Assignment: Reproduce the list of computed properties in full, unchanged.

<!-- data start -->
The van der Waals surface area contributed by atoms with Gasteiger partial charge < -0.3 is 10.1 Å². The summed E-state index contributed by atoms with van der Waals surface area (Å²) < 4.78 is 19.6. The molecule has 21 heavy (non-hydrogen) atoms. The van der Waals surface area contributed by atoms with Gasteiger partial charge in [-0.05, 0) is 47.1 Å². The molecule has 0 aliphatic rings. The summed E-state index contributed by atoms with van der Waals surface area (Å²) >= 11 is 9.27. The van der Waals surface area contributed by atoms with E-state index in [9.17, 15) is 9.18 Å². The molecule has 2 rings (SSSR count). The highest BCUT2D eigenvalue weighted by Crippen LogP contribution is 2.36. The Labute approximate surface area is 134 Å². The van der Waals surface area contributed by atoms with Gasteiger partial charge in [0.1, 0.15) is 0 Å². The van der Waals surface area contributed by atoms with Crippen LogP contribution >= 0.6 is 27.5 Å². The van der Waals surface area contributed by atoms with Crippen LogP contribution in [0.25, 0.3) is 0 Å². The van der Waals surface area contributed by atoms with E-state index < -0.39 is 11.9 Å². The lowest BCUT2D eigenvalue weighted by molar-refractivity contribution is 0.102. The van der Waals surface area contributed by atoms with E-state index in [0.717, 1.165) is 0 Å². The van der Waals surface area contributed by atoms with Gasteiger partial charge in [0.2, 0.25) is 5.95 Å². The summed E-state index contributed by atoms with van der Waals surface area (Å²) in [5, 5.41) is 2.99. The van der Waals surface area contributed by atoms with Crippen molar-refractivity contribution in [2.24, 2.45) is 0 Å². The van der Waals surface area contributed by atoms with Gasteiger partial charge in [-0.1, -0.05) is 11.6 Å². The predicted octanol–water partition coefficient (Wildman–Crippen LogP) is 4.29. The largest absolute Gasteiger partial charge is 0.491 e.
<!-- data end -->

The van der Waals surface area contributed by atoms with Gasteiger partial charge < -0.3 is 10.1 Å². The summed E-state index contributed by atoms with van der Waals surface area (Å²) < 4.78 is 19.6. The molecule has 21 heavy (non-hydrogen) atoms. The van der Waals surface area contributed by atoms with Gasteiger partial charge in [-0.05, 0) is 47.1 Å². The molecule has 0 aliphatic rings. The summed E-state index contributed by atoms with van der Waals surface area (Å²) >= 11 is 9.27. The van der Waals surface area contributed by atoms with E-state index in [9.17, 15) is 9.18 Å². The molecule has 2 rings (SSSR count). The highest BCUT2D eigenvalue weighted by Crippen LogP contribution is 2.36. The Labute approximate surface area is 134 Å². The van der Waals surface area contributed by atoms with Gasteiger partial charge in [0.1, 0.15) is 0 Å². The van der Waals surface area contributed by atoms with Crippen LogP contribution >= 0.6 is 27.5 Å². The van der Waals surface area contributed by atoms with Crippen LogP contribution in [0.25, 0.3) is 0 Å². The van der Waals surface area contributed by atoms with E-state index < -0.39 is 11.9 Å². The lowest BCUT2D eigenvalue weighted by molar-refractivity contribution is 0.102. The van der Waals surface area contributed by atoms with E-state index in [0.717, 1.165) is 0 Å². The van der Waals surface area contributed by atoms with Gasteiger partial charge in [0.2, 0.25) is 5.95 Å². The summed E-state index contributed by atoms with van der Waals surface area (Å²) in [5, 5.41) is 2.99. The van der Waals surface area contributed by atoms with Crippen molar-refractivity contribution in [2.24, 2.45) is 0 Å². The van der Waals surface area contributed by atoms with Gasteiger partial charge in [-0.1, -0.05) is 11.6 Å². The predicted octanol–water partition coefficient (Wildman–Crippen LogP) is 4.29. The largest absolute Gasteiger partial charge is 0.491 e.